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28/02/2024
Mining News

LKAB expands Europe’s biggest rare earths deposit

Europe’s biggest deposit of rare earth elements (REEs) – Per Geijer in Sweden – is now 25% bigger, miner LKAB reported on Monday, announcing an updated mineral resource estimate.

Per Geijer, which is northeast of the well-known Kiirunavaara mine, contains a mineral resource of 734-million tonnes of iron-ore, with high iron content and more than 1.3-million tonnes of in situ rare earth oxides (REOs).

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The discovery, which is basically an iron-ore deposit with high levels of both phosphorus and REOs, was already the biggest reported rare earth deposit in Europe when it was announced in January this year.

“The fact that it is a complex deposit, with iron-ore as the base, makes it extra interesting. Without the iron-ore, it would not be viable to mine phosphorus and rare earth elements here. With what we see today, a future mining operation could provide an increase in service life of at least 20 to 30 years, it will be crucial to be able to continue operating in Kiruna,” says LKAB’s Jan Moström.

LKAB has applied for a processing concession, which if approved, will give LKAB the conditions to invest in the extensive studies required as a basis for decisions on possible future mining. In order to open a mine, a permit is also required in accordance with the Environmental Code from the Land and Environment Court.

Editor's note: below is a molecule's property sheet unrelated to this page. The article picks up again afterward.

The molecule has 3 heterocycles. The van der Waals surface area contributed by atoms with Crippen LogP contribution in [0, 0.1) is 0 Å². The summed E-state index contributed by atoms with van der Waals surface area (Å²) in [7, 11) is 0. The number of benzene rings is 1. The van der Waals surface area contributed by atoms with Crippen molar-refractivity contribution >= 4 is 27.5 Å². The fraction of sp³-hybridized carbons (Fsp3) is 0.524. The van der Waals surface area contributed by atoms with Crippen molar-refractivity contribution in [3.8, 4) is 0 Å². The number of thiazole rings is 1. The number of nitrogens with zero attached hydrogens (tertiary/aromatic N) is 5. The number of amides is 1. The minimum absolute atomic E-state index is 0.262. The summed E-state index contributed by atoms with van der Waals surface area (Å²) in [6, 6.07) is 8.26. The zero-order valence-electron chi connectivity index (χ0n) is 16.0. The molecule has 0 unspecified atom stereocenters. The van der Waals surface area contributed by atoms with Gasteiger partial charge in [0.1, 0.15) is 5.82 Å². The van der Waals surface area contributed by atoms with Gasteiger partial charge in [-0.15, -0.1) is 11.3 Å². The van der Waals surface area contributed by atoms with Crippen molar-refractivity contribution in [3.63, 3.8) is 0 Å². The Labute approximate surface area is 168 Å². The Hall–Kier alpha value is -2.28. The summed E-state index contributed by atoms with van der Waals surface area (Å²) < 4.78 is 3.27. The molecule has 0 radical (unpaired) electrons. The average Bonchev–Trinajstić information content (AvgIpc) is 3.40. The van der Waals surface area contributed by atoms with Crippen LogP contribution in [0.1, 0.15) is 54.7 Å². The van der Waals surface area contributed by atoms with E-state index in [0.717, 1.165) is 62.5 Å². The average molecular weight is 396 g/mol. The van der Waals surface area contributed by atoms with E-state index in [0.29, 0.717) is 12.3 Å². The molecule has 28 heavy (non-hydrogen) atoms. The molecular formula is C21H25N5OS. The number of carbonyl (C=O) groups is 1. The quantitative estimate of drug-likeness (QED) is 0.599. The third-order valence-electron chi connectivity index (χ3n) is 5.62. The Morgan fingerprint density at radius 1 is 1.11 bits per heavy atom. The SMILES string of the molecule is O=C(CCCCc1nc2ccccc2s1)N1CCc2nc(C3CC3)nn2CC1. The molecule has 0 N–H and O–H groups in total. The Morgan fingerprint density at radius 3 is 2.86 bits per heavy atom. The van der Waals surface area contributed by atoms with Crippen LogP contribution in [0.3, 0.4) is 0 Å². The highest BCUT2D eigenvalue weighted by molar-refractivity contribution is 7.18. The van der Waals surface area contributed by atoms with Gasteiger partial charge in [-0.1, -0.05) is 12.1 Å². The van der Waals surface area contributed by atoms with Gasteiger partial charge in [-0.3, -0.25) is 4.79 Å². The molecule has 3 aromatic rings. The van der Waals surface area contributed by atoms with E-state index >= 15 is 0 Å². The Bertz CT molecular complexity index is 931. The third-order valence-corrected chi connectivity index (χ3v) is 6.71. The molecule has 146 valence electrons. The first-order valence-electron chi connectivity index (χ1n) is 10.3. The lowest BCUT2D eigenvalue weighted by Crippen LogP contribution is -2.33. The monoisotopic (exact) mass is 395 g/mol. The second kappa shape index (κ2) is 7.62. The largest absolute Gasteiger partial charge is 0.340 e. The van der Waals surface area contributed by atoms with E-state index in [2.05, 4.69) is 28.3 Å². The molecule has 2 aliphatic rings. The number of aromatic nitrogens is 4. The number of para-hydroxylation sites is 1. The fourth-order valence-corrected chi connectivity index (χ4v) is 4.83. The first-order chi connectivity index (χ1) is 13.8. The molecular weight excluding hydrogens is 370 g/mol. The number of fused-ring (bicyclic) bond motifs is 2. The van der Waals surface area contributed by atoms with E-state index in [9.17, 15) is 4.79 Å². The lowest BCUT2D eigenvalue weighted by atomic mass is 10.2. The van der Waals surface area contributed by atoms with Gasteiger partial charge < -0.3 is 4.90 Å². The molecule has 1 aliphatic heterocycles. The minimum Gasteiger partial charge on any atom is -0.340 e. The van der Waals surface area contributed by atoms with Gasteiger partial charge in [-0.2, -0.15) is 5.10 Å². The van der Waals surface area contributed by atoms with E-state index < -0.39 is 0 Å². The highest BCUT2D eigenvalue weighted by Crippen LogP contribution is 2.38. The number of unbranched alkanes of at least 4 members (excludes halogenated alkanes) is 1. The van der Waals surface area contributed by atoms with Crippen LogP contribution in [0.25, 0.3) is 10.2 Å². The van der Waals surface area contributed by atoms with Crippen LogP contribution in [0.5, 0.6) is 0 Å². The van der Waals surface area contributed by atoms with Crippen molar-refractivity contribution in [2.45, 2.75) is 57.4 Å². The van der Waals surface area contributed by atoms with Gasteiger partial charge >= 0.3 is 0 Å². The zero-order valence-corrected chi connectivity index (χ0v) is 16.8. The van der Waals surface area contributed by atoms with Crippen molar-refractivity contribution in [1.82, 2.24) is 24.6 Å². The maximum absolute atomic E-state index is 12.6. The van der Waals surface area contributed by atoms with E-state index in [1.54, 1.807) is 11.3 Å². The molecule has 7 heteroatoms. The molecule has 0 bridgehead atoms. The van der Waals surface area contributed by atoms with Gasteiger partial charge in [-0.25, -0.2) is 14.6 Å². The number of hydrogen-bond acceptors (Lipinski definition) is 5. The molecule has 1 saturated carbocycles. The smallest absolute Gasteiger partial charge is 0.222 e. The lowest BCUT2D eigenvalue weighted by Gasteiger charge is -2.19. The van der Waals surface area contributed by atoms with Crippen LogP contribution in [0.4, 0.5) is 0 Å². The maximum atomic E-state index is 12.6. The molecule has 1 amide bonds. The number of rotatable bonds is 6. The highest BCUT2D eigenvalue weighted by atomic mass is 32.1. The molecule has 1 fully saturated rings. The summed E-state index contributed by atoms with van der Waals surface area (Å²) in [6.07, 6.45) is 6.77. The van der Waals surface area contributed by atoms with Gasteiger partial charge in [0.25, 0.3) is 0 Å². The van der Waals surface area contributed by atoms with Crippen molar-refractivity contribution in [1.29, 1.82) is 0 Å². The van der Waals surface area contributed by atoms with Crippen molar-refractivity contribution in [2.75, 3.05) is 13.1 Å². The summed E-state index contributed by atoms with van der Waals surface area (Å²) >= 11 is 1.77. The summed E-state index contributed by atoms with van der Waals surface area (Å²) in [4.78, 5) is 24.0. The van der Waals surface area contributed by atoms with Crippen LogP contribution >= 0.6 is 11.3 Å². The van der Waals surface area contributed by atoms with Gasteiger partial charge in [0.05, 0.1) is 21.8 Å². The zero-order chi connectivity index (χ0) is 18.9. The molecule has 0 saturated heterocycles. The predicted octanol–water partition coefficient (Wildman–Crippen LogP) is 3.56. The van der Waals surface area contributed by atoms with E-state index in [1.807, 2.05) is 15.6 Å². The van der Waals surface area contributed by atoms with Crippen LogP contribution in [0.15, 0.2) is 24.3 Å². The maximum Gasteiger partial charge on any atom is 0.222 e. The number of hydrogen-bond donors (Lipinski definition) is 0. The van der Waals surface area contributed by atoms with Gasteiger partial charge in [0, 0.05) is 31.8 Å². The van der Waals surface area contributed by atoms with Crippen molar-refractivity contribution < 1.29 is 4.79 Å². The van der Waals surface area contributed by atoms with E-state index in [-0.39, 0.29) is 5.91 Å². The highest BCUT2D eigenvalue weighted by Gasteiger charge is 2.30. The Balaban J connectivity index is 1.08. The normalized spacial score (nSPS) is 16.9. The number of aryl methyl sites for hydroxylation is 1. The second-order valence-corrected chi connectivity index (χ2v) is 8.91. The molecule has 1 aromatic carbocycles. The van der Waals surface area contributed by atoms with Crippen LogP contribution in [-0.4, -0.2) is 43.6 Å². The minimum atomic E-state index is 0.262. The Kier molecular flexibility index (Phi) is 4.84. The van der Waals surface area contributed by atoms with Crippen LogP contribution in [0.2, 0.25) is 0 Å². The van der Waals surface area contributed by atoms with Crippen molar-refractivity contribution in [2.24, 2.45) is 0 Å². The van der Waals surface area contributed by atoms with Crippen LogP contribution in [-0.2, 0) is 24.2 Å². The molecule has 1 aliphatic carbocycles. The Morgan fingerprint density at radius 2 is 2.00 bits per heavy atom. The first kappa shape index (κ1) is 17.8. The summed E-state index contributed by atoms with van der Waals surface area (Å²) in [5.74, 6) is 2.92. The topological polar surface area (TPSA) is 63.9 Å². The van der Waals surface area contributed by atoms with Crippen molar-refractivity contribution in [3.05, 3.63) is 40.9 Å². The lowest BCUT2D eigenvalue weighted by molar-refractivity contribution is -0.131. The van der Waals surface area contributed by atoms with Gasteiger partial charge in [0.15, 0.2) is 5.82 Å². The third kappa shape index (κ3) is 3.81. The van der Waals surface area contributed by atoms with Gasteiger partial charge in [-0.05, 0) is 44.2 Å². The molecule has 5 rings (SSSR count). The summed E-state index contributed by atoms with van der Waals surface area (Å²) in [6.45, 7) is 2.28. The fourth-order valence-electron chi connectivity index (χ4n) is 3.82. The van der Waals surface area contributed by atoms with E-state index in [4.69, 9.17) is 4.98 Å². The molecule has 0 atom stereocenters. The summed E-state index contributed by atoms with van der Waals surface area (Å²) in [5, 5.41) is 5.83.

“The permit process is beginning and having worked in the area for more than 130 years we are now seeking the first permit for Per Geijer, to give LKAB the exclusive right to continue investigating this fantastic mineralisation,” says Moström.

“We are experiencing an increased awareness of the need for metals and minerals for electrification and the green transition. At the same time, Europe’s high dependence on imports is a cause for concern both in industry and politics. In Europe, there is now talk of two years for permits for strategically important minerals such as those for the rare earth metals, but our experience is that it can take between 10 and 15 years to get through the complex Swedish trial system. The processing concession is only one part of this. So this will be an important test if the permit system manages to meet the expectations of the outside world,” says Moström.

The issue of lengthy and unpredictable permit examinations has been widely debated in recent years, and current and previous governments have promised reforms so that a critical climate transition does not fall on bureaucratic formal requirements without significance for the environment.

“We have a positive attitude towards strict environmental requirements and will take great responsibility for the impact that our operations cause. For example, there is concern about how reindeer husbandry will be affected by a new mine in the area, and we understand that. In addition, popular outdoor recreation areas are affected. We are still early in the process and there is a long way to go. We are responsive and have the ambition to solve the issues along the way. But we also need commitment from stakeholders and authorities in the process to move forward in a fast, efficient and legally secure way,” says Moström.

 

Source: Mining Weekly

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